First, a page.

I'm beginning to see this. I hardly go to BlackBerry App World anymore because.... well.... I don't need to. I remember when I got my PlayBook, I was furious that there was no SugarSync app... but then I realised that... well... the SugarSync website was just fine.

    This whole "app paradigm" is a "stop gap" measure that evolved around the inability of certain platforms to run the full web. It's comical now... I get it.
    OniBerry likes this.
    08-03-11 04:44 PM
  5. s219's Avatar
    I was thinking.... on my Windows 7 PC, I have Microsoft Office, a whole bunch of utilities to do stuff like burn CDs, some useless preloaded stuff, the odd application that is useful (like AutoCAD and Adobe), and my Firefox 5 browser. I don't play games. I am perfectly content with this setup.

    However....when it comes to tablets and smartphones, the world just *must have* 400,000 apps. Why is this? I find that I have only installed a dozen or so apps that can actually be done through a browser... but... whatever...

    How did this app paradigm come about when PC and Mac users were perfectly content with a dozen or so useful apps? I find that with my PlayBook, the browser icon is the most used because all my "apps" are on the web.

    I don't plan to enter the main argument here, but I want to point out that there is a big difference between a desktop/laptop and a device like a smartphone (which drove the app revolution). Among other things, the smartphone fits in your pocket, it contains cameras for photography and videos, it contains sensor hardware like a compass, gyro, GPS, and accelerometer, it ostensibly has constant internet access, and it contains a touch screen. That combination of portability, combined with software that takes advantage of the unique hardware capabilities, put smartphones in a different category to me.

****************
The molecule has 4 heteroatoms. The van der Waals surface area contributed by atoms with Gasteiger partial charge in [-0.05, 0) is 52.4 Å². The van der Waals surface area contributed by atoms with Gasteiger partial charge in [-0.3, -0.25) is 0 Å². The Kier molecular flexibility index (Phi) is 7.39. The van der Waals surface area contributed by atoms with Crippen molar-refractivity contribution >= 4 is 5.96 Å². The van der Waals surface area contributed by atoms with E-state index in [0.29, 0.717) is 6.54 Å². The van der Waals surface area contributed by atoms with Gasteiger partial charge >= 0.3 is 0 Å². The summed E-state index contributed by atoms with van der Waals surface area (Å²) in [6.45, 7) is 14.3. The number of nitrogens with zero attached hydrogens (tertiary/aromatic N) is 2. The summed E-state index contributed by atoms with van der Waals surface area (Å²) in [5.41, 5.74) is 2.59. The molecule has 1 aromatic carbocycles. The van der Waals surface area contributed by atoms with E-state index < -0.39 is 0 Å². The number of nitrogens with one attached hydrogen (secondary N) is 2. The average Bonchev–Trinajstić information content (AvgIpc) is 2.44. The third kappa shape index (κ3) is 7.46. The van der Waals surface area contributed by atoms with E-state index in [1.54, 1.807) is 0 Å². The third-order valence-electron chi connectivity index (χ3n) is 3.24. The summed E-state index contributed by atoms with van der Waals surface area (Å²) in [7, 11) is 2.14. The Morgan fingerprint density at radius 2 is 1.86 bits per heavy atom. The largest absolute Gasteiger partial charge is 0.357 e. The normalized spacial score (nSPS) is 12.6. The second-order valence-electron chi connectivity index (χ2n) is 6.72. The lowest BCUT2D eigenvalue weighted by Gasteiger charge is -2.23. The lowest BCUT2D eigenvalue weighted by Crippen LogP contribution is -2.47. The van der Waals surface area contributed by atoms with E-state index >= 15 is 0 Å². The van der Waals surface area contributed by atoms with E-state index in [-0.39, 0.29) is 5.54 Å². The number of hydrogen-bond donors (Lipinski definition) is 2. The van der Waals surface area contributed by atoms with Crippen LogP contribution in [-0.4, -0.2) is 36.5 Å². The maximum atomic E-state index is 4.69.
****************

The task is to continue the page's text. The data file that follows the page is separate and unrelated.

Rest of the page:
Take an example. I can buy a smartphone app that turns the device into a vehicle performance computer, capable of measuring acceleration timing on a drag strip. It is accurate enough to replace a $200 dedicated performance device. To me that is a compelling app. That's also something you'd never use a traditional PC for.

    Then consider an app like a barcode scanner, which has all sorts of cool uses in the real world, ranging from shopping to actual productivity uses at work. Again it can replace a dedicated device, and it's not something you'd use a traditional PC for.

    Then there are photography apps, which are extremely popular. These do everything from auto-level photos in real time, to special effects, to watermark and geo-stamp photos. This is stuff even dedicated cameras don't do, much less PCs or Macs.